Introduction: We studied the automated intraretinal segmentation on Fourier domain optical coherence tomography (OCT).Materials and Methods: Thirty eyes from 30 normal subjects were studied using the RTVue-100. Both radial and raster scan protocol were performed 3 times on each subject. The OCT software performs automated intraretinal segmentation and provides macular thickness measurements. Results: Both scanning protocols provide reproducible inner, outer and full retinal thickness measurements. The inner, outer and full retinal thicknesses at the foveal central subfield were 67.31 ± 12.27 μm, 151.67 ± 12.96 μm, 219.33 ± 23.19 μm, respectively by the raster scan, and 63.27 ± 10.37 μm, 147.07 ± 14.54 μm, 209.89 ± 21.80 μm, respectively by the radial scan. Macular regional variations were consistently observed. The raster scan protocol gives greater retinal thickness measurements than the radial scan protocol (P <0.05), but the latter yields slightly more reproducible results. Conclusions: Fourier domain OCT equipped with the ability to perform automatic intraretinal segmentation is a convenient tool in studying diseases that may differentially affect various parts of the retina. However, the establishment of normative values can be complicated by different scanning protocols, devices used, methods of data presentation and definition of intraretinal boundaries.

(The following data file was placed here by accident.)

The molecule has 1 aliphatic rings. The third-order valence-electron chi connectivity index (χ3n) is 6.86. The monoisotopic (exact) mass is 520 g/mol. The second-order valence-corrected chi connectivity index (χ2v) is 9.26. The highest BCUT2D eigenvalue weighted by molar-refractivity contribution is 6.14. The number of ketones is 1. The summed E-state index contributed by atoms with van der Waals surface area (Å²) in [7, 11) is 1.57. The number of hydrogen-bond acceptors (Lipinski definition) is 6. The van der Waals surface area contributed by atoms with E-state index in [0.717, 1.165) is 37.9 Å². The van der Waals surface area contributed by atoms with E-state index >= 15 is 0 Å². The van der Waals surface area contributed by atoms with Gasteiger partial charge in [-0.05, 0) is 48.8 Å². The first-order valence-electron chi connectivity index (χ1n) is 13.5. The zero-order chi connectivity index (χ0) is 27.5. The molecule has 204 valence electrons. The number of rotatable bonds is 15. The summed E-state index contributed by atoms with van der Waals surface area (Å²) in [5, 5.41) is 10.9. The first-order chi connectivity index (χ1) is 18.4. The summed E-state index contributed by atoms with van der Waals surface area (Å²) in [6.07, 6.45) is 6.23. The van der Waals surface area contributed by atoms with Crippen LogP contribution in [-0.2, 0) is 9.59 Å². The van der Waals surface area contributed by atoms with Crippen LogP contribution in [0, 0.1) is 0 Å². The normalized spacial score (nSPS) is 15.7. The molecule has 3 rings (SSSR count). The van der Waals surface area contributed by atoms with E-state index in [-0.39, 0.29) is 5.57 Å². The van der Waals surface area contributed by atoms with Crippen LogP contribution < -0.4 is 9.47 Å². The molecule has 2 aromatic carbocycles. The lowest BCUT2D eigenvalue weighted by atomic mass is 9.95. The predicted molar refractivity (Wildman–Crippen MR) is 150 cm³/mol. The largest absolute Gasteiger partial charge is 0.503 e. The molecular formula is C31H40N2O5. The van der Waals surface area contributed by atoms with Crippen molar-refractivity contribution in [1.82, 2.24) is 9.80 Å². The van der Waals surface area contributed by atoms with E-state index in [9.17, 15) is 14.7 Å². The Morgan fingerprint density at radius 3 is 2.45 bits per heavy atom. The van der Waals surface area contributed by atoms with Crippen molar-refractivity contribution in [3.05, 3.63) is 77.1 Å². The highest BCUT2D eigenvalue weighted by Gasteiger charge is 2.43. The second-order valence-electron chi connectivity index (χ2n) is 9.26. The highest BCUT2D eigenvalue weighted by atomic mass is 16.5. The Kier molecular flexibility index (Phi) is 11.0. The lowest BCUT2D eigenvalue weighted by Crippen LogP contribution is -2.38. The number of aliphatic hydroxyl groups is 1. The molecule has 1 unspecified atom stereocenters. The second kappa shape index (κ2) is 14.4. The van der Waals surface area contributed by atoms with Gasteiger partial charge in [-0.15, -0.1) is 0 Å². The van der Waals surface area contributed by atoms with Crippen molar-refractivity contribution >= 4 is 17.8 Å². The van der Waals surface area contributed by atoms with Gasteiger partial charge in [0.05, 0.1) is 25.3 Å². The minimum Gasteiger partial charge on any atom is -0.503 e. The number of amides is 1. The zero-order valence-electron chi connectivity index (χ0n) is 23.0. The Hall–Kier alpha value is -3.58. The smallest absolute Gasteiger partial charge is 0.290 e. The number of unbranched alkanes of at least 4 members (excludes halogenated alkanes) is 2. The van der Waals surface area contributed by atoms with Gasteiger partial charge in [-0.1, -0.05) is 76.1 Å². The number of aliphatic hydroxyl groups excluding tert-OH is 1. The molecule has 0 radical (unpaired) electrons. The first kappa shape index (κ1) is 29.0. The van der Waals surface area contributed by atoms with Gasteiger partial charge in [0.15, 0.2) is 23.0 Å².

Optical coherence tomography (OCT) has become an indispensable tool in the management of retinal and optic nerve diseases as well as in clinical trials. In late 1996, the earliest commercially available OCT had an axial resolution of approximately 17 μm.
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